Editor’s Note: I 100% agree with preparing your LOR early.  Many of the attendings are extremely busy and 1 month notice may not be enough. Start asking at the end of your third year if you find individuals who could write great letters.


  • What other advice do you have for students applying to general surgery residency?

The best advice I ever received about deciding to do general surgery was “If you can’t do anything but general surgery and be happy as a physician then you should do surgery. Otherwise do the other specialty”. General surgery is a much more family-friendly specialty than it used to be. The egos and personalities that used to predominate the specialty are gone, surgeons are expected to be calm and mild-mannered today and exist well with their non-surgical counterparts. The best part of being a surgeon is being able to diagnose and treat the problems our patients face. When all other options fail and other specialties are uncertain what to do they will consult a surgeon to help, so you will be the go-to person where-ever you practice


Editor's Note: Applying for residency or preparing for your interviews? I highly recommend First Aid for the Match, The Successful Match: 200 Rules to Succeed in the Residency Match, and The Residency Interview: How To Make the Best Possible Impression .


Spotlight Interviews: Why did you choose general surgery?

A General Surgery Resident’s Perspective: From an interview with a general surgery resident at Orlando Health, in Orlando, Florida.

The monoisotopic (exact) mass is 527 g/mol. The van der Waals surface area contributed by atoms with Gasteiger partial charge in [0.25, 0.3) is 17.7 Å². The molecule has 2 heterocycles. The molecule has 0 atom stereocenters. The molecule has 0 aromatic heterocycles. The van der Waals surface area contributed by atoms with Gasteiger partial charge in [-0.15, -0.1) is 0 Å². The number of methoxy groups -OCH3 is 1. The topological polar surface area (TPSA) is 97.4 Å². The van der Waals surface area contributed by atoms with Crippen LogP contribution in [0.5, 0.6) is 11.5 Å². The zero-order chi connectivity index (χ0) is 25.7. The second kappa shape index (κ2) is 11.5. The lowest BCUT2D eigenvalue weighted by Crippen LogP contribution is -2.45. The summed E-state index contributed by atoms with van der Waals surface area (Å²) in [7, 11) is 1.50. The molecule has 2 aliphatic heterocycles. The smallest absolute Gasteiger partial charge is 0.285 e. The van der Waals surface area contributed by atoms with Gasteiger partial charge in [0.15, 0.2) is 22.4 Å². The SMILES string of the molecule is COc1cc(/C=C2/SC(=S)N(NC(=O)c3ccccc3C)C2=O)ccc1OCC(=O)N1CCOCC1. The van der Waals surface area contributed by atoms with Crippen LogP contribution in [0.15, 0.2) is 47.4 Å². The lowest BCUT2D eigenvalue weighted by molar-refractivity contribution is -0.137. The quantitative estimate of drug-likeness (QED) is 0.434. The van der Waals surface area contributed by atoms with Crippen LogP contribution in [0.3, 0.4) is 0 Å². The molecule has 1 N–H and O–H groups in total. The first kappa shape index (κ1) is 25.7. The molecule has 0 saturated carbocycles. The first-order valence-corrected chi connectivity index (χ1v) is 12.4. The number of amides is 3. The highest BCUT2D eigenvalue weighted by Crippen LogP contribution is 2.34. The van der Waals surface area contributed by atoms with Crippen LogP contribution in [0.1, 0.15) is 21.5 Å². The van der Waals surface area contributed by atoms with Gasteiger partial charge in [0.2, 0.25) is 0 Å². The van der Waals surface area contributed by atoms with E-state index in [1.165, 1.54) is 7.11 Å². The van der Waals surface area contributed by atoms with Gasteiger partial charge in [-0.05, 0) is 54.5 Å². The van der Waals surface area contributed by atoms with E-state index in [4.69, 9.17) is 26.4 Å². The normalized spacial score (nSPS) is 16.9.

Part of an interview series entitled, “Specialty Spotlights“, which asks medical students’ most burning questions to physicians of every specialty.  See what doctors from every specialty had to say about why they chose their specialty and how to match in their residency.


  • What attracted you to General Surgery?

I appreciate the combined operative and medical management of patients. Surgeons make definitive management of patient issues. There is a great variety of operative procedures. As a general surgeon I am able to care for both long and short term patient management scenarios. There is a great deal of job opportunities and availability. I enjoy team-based patient management.


  • Describe a General Surgeon’s typical work day?

I usually wake up at 0400,I am at hospital by 0500 to round on patients until about 0700. I will be in the OR from 0700 until about 1600 with intermittent 30-60 minutes breaks between cases to eat, follow-up on patients, and see new consults. From 1600-1800 we follow-up on outstanding patient issues and setup for following day. On good days, I return home and from 1800-2000 I study for following day cases and current patient problems. On non-operative days, simply change the OR times  to clinic from 0800-1600.